Eight albums in, you might expect Biffy Clyro to rest on their laurels, but never have the alt-rock mainstays been ones to take it easy. With ‘A Celebration of Endings’, the Kilmarnock trio have maintained their uniquely ferocious style while delivering polished, stadium ready tracks that signal a band at the top of their game.
From the first juddering chords of opener ‘North of No South’, to the soaring chorus on lead single ‘Instant History’, it’s clear that the album is tinged with undeniably Biffy sound. But elsewhere, the 11-track record is more experimental. On ‘The Champ’ keys slowly build into a sweary Bond-esque tune that’s shaken with spiky guitars and stirred with strings provided by a 30-piece quartet (directed by Springsteen collaborator, Rob Mathes.) It’s grandiose and scintillating while retaining spoonfuls of that Biffy grit. On ‘Weird Leisure’ the sound is wilder and more chaotic as marching riffs give way into abstract synths followed by a roaring chorus that takes an unabashed look at modern day vices.
Radio friendly single ‘Tiny Little Fireworks’ offers a mid-album chance to stick in an anthemic chant with delectably shoutable lyrics, “hey, hey, hey“. On ‘Worst Type of Best Possible’, the sound builds atmospherically while Simon Neil laments the breakdown of personal and societal relationships with lyrics, “Times are changing, and everybody knows that we can’t get along.”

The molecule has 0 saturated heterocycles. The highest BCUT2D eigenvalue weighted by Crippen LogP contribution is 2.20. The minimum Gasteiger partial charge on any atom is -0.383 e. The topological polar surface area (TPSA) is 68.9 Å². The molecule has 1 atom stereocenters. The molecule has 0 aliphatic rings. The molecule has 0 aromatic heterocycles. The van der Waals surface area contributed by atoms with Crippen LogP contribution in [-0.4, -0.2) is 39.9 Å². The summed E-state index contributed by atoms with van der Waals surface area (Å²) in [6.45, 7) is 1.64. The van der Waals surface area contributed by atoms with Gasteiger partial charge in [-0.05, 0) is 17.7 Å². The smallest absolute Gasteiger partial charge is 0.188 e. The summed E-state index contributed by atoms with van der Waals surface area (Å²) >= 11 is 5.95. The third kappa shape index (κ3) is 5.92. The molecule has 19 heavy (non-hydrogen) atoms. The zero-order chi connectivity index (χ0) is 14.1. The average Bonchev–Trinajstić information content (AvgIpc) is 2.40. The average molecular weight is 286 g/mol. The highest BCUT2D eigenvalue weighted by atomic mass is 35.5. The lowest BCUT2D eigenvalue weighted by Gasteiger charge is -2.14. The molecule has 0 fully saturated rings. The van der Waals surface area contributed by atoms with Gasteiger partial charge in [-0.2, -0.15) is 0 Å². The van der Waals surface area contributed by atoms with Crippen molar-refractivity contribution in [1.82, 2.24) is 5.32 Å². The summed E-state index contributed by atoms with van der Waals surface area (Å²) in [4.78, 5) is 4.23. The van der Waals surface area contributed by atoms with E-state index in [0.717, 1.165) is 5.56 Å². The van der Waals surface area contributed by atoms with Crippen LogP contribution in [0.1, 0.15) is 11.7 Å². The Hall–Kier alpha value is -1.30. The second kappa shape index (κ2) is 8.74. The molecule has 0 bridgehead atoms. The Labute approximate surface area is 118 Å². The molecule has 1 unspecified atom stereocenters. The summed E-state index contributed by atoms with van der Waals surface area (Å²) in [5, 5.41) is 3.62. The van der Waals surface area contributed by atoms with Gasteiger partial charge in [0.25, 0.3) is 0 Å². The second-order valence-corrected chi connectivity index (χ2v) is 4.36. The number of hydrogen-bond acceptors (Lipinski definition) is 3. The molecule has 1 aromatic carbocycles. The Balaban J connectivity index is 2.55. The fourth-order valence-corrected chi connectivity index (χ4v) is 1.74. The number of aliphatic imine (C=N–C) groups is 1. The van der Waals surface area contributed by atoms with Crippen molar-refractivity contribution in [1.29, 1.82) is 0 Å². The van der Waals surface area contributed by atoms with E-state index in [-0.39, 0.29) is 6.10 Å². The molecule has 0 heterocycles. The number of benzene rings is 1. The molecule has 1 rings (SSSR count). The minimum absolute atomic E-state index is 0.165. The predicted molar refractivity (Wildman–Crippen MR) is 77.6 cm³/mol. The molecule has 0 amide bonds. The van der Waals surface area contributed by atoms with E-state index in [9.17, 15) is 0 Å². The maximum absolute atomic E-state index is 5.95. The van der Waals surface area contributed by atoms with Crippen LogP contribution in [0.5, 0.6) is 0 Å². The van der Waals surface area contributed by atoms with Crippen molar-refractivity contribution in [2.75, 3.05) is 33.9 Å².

Languorous ‘Space’ is a quieter moment, harking back to softer tracks like ‘Mountains’, and provides the closest nod to a love ballad with its borderline cheesy refrain, “Will you wait for me? There’s always a space in my heart.” But the romance is short lived as the throaty bass and fragmented guitar of ‘End Of’ kick in and Neil announces, “This is not a love song, that was just a phase,” proving once more that Biffy are at their most powerful when they’re just a little bit angry.
Headline-slot ready lead single ‘Instant History’ builds tempo before breaking into an energetic pop chorus, while glitchy ‘The Pink Limit’ rollocks through layers of blistering guitar before coming to an abrupt end. ‘Opaque’ offers the most stripped back track of the record with its acoustic guitar blanketed by delicate keys, subtle strings and Neil’s Scottish lilt delivered at the top of his range.
Ending on an innovative high, six-minute album closer ‘Cop Spirit’ sees Neil let forth feral screams of “fuck everybody” in a furious outburst before giving way to a cinematic string-fuelled interlude that rebuilds, before culminating in an overflow of frenzied grunge energy that sticks two fingers up to the world. It may not be the burden they want to bear, but with a dynamic album full of high-octane tracks, Biffy proves that there’s plenty of life in the ol’ rock ‘n’ roll yet.